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Rotating Earth

Any celestial body will rotate about an axis of rotation. That rotation produces a day on the surface of that object.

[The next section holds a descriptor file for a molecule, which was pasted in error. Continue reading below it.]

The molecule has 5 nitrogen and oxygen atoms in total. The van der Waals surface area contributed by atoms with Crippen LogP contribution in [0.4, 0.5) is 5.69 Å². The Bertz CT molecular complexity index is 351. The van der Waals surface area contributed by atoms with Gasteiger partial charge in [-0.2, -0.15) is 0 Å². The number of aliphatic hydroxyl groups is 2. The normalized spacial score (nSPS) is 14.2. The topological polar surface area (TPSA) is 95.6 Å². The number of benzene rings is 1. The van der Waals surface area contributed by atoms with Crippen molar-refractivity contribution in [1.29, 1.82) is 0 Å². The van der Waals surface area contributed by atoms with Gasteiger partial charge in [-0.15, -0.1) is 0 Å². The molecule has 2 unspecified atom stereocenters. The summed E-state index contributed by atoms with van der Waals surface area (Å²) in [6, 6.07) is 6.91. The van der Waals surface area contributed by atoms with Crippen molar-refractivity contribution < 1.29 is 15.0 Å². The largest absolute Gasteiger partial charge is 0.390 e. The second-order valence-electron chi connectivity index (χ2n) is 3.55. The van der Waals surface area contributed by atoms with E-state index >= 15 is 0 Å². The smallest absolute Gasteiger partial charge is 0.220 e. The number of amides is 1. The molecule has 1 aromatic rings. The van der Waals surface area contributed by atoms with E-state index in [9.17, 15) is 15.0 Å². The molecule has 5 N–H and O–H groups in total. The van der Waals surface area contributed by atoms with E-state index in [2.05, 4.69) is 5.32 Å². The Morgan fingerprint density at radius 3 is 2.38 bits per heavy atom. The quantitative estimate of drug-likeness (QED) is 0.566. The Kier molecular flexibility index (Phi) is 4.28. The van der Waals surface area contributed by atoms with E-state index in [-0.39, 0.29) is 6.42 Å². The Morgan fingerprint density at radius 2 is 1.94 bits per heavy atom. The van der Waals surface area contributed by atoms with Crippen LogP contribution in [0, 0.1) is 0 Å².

Most objects in the solar system rotate in the same direction, which is counterclockwise with respect to an observer looking at the solar system from its "north." But some objects, most notably the planet Venus and the dwarf planet Pluto, rotate clockwise, or retrograde. This presents a severe problem for the nebular hypothesis of the formation of the solar system. Astronomers have commonly "solved" this problem by postulating giant impacts on Venus and Pluto, and generally hold the latter impact responsible for Pluto's system of moons. But Venus has no moons, and thus any giant-impact theory begs the question of why Pluto should have three moons while Venus has none.